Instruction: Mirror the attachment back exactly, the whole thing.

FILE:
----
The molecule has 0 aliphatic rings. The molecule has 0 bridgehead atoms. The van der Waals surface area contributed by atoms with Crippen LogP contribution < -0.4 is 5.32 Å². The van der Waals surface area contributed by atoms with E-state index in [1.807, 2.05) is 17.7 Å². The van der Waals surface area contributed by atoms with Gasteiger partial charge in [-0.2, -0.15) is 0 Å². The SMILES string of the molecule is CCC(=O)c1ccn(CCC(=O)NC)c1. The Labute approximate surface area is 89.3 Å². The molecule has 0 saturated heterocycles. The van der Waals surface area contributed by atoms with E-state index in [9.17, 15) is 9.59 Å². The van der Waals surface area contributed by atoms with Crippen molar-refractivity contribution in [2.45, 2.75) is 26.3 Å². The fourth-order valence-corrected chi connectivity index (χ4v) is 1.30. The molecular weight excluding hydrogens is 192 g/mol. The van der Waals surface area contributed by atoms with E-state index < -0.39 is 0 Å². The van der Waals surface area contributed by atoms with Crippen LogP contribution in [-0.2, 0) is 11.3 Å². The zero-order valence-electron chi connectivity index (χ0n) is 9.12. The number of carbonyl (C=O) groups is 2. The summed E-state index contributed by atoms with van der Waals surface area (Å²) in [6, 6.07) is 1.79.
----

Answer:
The molecule has 0 aliphatic rings. The molecule has 0 bridgehead atoms. The van der Waals surface area contributed by atoms with Crippen LogP contribution < -0.4 is 5.32 Å². The van der Waals surface area contributed by atoms with E-state index in [1.807, 2.05) is 17.7 Å². The van der Waals surface area contributed by atoms with Gasteiger partial charge in [-0.2, -0.15) is 0 Å². The SMILES string of the molecule is CCC(=O)c1ccn(CCC(=O)NC)c1. The Labute approximate surface area is 89.3 Å². The molecule has 0 saturated heterocycles. The van der Waals surface area contributed by atoms with E-state index in [9.17, 15) is 9.59 Å². The van der Waals surface area contributed by atoms with Crippen molar-refractivity contribution in [2.45, 2.75) is 26.3 Å². The fourth-order valence-corrected chi connectivity index (χ4v) is 1.30. The molecular weight excluding hydrogens is 192 g/mol. The van der Waals surface area contributed by atoms with E-state index < -0.39 is 0 Å². The van der Waals surface area contributed by atoms with Crippen LogP contribution in [-0.2, 0) is 11.3 Å². The zero-order valence-electron chi connectivity index (χ0n) is 9.12. The number of carbonyl (C=O) groups is 2. The summed E-state index contributed by atoms with van der Waals surface area (Å²) in [6, 6.07) is 1.79.